Portsmouth, UK—A Portsmouth man who served in the British Army during World War II has died from the deadly asbestos cancer known as mesothelioma.
Frederick Blewden was 84 when he died from the disease, which he contracted while working as a skilled motor mechanic as part of the allied forces’ invasion of Germany. During the fulfillment of those duties, he came into close contact with asbestos, which was used in clutches, insulation and brake pads in the Army vehicles.
Blewden’s wife, Ursula, said that the couple was just days away from their diamond wedding anniversary when Blewden attempted to get out of his bed unaided, but collapsed, unable to support his own weight. He had lost over half his body weight from the cancer.
The Portsmouth area has seen a number of deaths from malignant mesothelioma – 528 in the years between 1981 and 2000. Many of those deaths were people who worked at the Portsmouth Dockyard.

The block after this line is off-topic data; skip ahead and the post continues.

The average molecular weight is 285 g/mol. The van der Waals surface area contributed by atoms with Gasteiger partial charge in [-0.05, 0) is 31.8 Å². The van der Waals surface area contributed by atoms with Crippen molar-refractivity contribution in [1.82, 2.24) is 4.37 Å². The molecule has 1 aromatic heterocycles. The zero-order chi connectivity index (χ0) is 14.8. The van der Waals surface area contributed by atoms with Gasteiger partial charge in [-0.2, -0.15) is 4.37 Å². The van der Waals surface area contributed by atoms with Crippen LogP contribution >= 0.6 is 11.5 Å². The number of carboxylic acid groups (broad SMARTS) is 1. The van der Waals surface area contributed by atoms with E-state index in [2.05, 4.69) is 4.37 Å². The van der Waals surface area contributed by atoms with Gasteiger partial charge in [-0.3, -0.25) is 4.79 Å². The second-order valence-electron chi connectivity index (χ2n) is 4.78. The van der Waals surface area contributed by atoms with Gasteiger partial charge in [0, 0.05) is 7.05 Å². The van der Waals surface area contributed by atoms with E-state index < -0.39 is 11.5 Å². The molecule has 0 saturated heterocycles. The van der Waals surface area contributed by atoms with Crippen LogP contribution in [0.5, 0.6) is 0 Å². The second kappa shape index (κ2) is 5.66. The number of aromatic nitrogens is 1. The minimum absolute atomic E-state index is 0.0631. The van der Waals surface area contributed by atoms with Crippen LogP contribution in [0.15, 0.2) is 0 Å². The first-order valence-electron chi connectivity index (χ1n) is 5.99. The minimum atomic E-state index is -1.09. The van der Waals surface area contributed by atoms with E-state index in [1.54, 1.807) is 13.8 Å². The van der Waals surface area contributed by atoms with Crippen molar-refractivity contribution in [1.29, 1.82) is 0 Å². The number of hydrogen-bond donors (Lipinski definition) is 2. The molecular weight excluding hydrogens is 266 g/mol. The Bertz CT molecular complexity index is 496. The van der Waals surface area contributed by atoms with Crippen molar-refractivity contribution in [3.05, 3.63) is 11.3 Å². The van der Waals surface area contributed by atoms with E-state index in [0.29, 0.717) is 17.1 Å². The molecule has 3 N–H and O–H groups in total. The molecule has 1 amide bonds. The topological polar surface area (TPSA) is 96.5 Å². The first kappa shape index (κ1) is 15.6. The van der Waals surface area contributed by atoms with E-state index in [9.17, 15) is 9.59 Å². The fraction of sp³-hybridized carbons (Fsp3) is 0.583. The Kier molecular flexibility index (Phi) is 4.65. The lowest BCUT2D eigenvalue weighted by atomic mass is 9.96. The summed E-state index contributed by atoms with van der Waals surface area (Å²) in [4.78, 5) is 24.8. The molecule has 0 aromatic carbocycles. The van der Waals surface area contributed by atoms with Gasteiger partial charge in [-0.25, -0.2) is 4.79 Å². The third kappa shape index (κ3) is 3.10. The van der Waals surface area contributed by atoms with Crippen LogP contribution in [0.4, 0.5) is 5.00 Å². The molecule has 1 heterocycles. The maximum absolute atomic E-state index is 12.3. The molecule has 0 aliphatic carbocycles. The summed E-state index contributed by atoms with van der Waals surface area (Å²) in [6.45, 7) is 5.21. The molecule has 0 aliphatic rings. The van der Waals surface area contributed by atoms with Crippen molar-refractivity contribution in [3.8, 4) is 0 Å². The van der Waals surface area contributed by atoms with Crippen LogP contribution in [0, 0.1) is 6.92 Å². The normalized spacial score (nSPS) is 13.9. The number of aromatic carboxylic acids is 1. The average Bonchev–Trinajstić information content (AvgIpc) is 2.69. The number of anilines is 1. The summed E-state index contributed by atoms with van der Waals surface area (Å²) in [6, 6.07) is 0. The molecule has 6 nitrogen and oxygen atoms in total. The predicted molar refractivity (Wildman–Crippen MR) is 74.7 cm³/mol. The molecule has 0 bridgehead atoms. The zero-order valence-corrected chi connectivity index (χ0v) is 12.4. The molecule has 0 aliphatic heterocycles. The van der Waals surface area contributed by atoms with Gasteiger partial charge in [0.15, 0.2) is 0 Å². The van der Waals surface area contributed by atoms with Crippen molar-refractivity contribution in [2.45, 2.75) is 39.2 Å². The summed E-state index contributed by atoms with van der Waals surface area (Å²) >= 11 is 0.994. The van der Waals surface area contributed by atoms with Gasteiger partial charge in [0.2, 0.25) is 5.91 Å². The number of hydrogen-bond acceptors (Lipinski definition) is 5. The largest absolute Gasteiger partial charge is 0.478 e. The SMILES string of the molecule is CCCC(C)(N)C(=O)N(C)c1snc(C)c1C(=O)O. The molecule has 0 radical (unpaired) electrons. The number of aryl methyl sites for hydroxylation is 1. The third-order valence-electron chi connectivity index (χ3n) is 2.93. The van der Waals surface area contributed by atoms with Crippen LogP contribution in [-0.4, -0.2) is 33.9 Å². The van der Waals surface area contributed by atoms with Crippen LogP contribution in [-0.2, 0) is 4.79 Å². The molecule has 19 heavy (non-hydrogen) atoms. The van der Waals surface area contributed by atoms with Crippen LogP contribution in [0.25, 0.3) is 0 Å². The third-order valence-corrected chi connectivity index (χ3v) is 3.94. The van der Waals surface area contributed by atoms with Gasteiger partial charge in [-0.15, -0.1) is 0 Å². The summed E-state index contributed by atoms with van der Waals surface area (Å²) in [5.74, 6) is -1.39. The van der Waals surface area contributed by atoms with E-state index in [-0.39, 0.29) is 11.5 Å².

Mesothelioma is an aggressive, albeit rare, form of cancer that is almost always caused by exposure to asbestos. It may remain latent within the body for up to 50 years, and is difficult to diagnose because of its symptoms’ similarities to the symptoms of other, more common respiratory conditions.
The disease is caused by the inhalation of asbestos fibers. Although once commonly used as an insulating material, because of its high resistance to flame and heat, it has fallen out of favor and is largely banned in most developed nations, due to its carcinogenic nature.
Although mesothelioma can be treated with surgery if it is caught early enough, most cases are not diagnosed until they have reached the later, more advanced stages, at which point palliative care is the most common route. Mesothelioma patients have a life expectancy of only 18 months on average after diagnosis.